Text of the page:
Presentations of Gastro-Intestinal Stromal Tumours: Experiences from a tertiary care level hospital in Eastern India
S Pandey, D Sarkar, S Lahiri, K Sarkar
gastrointestinal stromal tumours, imatinib, immunohistochemistry, surgery
S Pandey, D Sarkar, S Lahiri, K Sarkar. Presentations of Gastro-Intestinal Stromal Tumours: Experiences from a tertiary care level hospital in Eastern India. The Internet Journal of Surgery. 2008 Volume 20 Number 2.
Eighteen patients of gastrointestinal stromal tumours (diagnosed on histopathohology) were studied retrospectively. The period of study extended over sixty months. It takes into account the age, distribution, mode of presentation, diagnostic modalities, treatment including surgery and the role of Imatinib. It also analyses the recurrence pattern and risk categorization of the cases. Finally it brings to forefront the vital role of immunohistochemistry in the diagnosis and management of these lesions.
Gastrointestinal stromal tumours are the most common non-epithelial neoplasms of the gastrointestinal tract. They are increasingly diagnosed today because of better diagnostic orientation of the clinicians, radiologists and pathologists. This prompted us to put forward our experiences in managing GIST.
Aim of study
To present the distribution, clinical presentations, diagnostic modalities, management and follow-up of our patients.
The study is a retrospective analysis of the patients diagnosed histopathologically with stromal tumours of the gastrointestinal tract. Detailed history was taken as regards the age, sex, mode of presentation, site of the lesion, management modalities (all underwent local resection; some received adjuvant treatment) and pathology (histopathology and immunohistochemistry).
Eighteen cases of GIST were studied over a period of four years (2004 to 2009). Of these, fourteen were males and four females. The age of the patients ranged from 30 to 70 years. The mean age was found to be 51.5 years.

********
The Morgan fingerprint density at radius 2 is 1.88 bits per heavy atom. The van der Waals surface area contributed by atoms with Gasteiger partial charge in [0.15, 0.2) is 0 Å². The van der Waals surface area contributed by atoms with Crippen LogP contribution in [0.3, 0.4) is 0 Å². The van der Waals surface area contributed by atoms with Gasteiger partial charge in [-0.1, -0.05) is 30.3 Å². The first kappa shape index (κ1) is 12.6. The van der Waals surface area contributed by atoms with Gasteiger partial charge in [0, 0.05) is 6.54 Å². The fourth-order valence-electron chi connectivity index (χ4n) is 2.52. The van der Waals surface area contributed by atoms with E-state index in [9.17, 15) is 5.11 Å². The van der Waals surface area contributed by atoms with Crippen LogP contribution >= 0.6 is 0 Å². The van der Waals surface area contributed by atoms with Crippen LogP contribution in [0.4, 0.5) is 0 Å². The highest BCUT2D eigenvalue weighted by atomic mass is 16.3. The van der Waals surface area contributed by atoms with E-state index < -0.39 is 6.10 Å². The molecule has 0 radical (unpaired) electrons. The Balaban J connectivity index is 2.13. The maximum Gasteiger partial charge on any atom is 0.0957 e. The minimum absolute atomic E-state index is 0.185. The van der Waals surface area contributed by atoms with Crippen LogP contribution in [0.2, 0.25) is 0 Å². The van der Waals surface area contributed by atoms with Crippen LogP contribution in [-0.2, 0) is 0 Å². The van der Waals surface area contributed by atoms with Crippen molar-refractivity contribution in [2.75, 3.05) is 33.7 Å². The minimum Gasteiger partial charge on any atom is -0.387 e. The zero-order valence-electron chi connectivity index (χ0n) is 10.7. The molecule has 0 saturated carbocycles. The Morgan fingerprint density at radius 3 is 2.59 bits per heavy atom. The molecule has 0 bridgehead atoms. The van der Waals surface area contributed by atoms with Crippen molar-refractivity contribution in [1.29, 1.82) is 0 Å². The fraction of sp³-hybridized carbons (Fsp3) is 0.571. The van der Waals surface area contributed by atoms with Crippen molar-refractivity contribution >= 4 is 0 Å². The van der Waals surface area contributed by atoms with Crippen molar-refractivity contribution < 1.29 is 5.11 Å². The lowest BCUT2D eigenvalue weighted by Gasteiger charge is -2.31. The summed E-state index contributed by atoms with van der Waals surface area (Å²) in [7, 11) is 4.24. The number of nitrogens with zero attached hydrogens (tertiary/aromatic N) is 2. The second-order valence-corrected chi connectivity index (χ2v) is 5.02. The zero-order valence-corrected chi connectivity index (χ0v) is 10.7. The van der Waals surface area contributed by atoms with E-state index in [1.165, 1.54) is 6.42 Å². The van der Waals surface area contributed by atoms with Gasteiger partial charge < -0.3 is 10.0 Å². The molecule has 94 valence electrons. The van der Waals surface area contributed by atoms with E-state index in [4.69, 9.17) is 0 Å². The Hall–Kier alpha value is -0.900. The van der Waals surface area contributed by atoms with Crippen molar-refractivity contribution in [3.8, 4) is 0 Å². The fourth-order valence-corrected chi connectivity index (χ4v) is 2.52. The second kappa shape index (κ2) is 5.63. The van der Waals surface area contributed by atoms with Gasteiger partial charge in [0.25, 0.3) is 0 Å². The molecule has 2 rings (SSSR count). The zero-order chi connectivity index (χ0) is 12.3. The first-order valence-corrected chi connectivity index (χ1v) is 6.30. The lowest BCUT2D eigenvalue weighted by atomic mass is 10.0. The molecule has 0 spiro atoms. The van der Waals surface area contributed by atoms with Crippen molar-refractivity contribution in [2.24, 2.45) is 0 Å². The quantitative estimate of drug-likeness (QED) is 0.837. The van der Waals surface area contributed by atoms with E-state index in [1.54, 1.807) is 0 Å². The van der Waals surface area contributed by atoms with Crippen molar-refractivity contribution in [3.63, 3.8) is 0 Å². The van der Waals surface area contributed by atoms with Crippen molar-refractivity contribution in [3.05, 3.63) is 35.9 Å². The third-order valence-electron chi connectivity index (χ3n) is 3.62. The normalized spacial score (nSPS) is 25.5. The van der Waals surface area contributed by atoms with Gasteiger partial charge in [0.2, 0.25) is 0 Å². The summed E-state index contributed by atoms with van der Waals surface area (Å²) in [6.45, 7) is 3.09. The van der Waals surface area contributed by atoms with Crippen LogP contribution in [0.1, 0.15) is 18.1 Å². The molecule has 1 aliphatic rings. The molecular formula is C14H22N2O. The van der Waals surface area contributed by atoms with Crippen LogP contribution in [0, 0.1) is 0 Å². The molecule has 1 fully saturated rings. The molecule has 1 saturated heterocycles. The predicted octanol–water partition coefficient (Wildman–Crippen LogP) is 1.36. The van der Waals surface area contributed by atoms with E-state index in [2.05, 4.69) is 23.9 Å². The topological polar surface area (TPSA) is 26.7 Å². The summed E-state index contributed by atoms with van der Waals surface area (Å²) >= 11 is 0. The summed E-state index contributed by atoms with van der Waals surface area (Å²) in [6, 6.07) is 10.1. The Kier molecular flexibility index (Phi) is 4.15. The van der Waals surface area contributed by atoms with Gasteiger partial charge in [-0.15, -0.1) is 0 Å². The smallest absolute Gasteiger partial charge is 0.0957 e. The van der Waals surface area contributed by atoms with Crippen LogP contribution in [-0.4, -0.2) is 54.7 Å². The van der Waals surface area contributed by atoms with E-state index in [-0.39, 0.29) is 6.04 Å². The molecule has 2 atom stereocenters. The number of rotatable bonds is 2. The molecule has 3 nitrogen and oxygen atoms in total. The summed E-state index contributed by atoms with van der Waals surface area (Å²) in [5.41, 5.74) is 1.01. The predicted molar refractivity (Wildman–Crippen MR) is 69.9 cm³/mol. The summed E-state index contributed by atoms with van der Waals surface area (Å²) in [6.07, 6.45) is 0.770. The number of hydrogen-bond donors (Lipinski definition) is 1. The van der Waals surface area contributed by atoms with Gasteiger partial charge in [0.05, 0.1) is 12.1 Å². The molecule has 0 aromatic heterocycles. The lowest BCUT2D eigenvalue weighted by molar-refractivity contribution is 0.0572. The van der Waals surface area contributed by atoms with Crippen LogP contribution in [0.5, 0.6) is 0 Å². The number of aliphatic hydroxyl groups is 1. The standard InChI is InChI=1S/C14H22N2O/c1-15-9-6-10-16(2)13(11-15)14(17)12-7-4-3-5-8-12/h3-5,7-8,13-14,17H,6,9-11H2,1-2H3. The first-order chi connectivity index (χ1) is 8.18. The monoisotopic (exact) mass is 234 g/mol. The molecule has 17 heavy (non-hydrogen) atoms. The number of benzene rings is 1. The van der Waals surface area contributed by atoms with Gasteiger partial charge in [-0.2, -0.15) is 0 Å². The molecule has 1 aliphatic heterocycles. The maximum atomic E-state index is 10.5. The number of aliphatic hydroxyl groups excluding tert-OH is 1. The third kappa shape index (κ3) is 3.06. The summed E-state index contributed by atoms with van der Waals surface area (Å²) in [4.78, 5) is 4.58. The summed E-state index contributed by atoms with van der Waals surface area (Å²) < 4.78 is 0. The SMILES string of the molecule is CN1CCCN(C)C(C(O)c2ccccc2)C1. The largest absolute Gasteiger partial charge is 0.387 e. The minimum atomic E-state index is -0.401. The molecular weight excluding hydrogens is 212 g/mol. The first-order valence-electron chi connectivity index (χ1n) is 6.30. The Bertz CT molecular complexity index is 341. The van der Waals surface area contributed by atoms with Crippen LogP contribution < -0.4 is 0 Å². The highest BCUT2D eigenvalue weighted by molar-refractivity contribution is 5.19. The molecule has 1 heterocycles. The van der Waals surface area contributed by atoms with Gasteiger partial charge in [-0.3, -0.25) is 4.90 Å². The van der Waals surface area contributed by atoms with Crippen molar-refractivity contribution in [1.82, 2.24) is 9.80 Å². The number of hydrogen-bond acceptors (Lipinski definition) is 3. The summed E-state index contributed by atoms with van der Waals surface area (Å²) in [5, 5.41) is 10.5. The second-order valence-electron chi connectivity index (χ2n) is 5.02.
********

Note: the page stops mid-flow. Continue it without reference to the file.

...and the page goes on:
All but one patients presented with some form of gastrointestinal bleeding (haematemesis, melaena, hematochezia, etc.). Three patients also had palpable lumps and three had dyspepsia; one patient presented with intestinal obstruction and one patient had complaints of difficulty in defaecation.
The locations of the tumours in the gastrointestinal tract were as follows: seven in the stomach, four in the duodenum, one in the duodenojejunal flexure, four in jejunum/ileum, one in sigmoid colon and one in the rectum.
According to histopathology, the tumours were divided into three risk categories - low, intermediate and high. The total number of tumours in each category were: 9 in the low-risk group, 5 in the intermediate and four in the high-risk group.
C-kit analysis (CD 117) was done in all cases. It was negative in one case and positive in seventeen cases.
Seventeen out of eighteen patients underwent surgery. Surgery could not be done in a patient with a lesion in the third part of the duodenum with liver metastasis, who was a very poor risk patient as far as surgical intervention was concerned. The diagnosis of GIST was made on gastroduodenoscopic biopsy. In all except the jejunal and ileal GISTs, the margin of resection was 2 cm. In jejunal and ileal GISTs, a 5-cm margin was taken. The rectal GIST was excised transrectally with a 1-cm margin.
Four patients out of eighteen were given imatinib mesylate.
Our indications for the use of imatinib were recurrent/high-risk tumors, positive margin, incomplete resection and metastatic disease. It was given in the dose of 400mg daily for 1 year. Three patients are doing well after imatinib therapy. This includes one patient who suffered from a recurrent duodenojejunal flexure GIST. Imatinib was started after re-exision. We lost one patient receiving imatinib in follow-up.
The follow-up period ranged from two months to five years from the time the particular patient was operated. Recurrences occurred in three cases (at an average of eight months). Sites of recurrences were the liver in two cases (high-risk cases) and in the mesentery in one case (intermediate risk). There were two deaths. Two patients were lost in follow-up. No recurrences have been recorded in the remaining cases till date.